·       Nor will a Trump Administration condone China’s continued dumping of billions of dollars of illegally subsidized goods into US markets, e.g., the massive dumping of steel. 

US China trade -1

Our view is that China’s leaders will quickly understand they are facing strength on the trade issue in Trump rather than the kind of weakness on trade that has characterized the Obama-Clinton years. 

Just as these Chinese leaders have been exploiting American weakness by cheating in the trade arena, they will acknowledge the strength and resoluteness of Trump and rein in their mercantilist impulses.  

Ultimately, our view is that doing nothing about unfair trade practices is the most hazardous course of action – and the results of this hazard are lived out every day by millions of displaced American workers and deteriorating communities. 

There are many markets in the world and China is just one of them.  We simply cannot trade on their one sided terms as they are too destructive to the US growth process. 

The same is true of other trading Partner

La bataille que fait Donald Trump est la bataille
pour tous la classe moyenne des pays occidentaux.

Pas de problème avec le libre-échange, mais qu’il soit équitable pour les deux peuples (j’ai bien dis : peuple, pas pour le 1%)

Dan DiMicco, managing trade issues during his transition

These critics claim Trump will start a trade war. Newsflash: We are already in a trade war started by the Chinese and others who have traditionally kept their currency devalued USDCNH, +0.2468%  to flood our market with their goods while protecting their own. And we are losing.

This was precisely the point made last summer by Dan DiMicco, the former steel executive Trump has charged with managing trade issues during his transition.

“Hillary Clinton has claimed Trump’s trade policies will start a ‘Trade War,’ but what she fails to recognize is we are already in one,” he wrote in his blog.

“Trump clearly sees it and he will work to put an end to China’s ‘Mercantilist Trade War’! A war it has been waging against us for nearly two decades!”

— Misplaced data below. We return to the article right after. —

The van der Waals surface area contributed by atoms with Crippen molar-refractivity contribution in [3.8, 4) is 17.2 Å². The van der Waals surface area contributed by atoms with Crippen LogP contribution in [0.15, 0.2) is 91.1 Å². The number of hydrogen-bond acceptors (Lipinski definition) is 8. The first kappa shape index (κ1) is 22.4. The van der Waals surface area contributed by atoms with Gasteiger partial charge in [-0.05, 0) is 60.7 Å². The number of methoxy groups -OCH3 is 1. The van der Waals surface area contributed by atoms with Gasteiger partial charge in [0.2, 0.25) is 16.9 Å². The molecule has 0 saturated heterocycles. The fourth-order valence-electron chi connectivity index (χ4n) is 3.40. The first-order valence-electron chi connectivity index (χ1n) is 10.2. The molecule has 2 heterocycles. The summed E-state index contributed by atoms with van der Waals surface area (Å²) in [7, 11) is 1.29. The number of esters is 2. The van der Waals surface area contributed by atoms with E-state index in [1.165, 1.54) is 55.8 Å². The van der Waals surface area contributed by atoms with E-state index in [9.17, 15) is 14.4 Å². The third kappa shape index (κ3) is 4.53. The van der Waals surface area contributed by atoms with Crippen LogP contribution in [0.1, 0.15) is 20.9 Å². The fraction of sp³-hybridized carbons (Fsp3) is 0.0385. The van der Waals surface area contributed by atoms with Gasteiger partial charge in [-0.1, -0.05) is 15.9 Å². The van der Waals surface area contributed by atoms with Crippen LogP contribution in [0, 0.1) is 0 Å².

And hard-nosed bargaining will be the way Trump ends this war, DiMicco added. “He will do this by negotiating from a position of strength, not condescending weakness. China respects strength but takes full advantage of weakness. In the end it will be in China’s best interest to stop cheating on trade.”

China needs trade with the U.S. at least as much as we do. The idea, for instance, that China would retaliate against U.S. tariffs on some manufactured goods by blocking agricultural imports from the U.S. ignores the fact that China’s massive population has to eat.

China is the focus for unfair trade practices, but let’s not forget there are many others. Germany, for instance, manipulates its currency in a much more subtle fashion. By tying it to lower performing economies to keep the value of the euro EURUSD, +0.1493%   low, Germany prospers while driving other euro countries to ruin.

Trade pacts with insufficient protections exacerbate this situation, as does a World Trade Organization with unenforceable restrictions.

Trump is exposing this charade for what it is.

Solutions may not come easy, but you can’t solve the problem if you don’t first figure out what it is.

It is much easier for reporters, and the economists currently exerting influence on policy, to fall back on the bromides of the corporatist neoliberalism they have been indoctrinated in.

One of the main reasons mainstream media missed the appeal of Trump’s candidacy is because they operate in an echo chamber that listens exclusively to this orthodoxy.

Finding the right policy mix to protect American jobs while encouraging a healthy level of fair trade will be a challenge.

But we know trade pacts don’t get the job done and it’s time to try something else.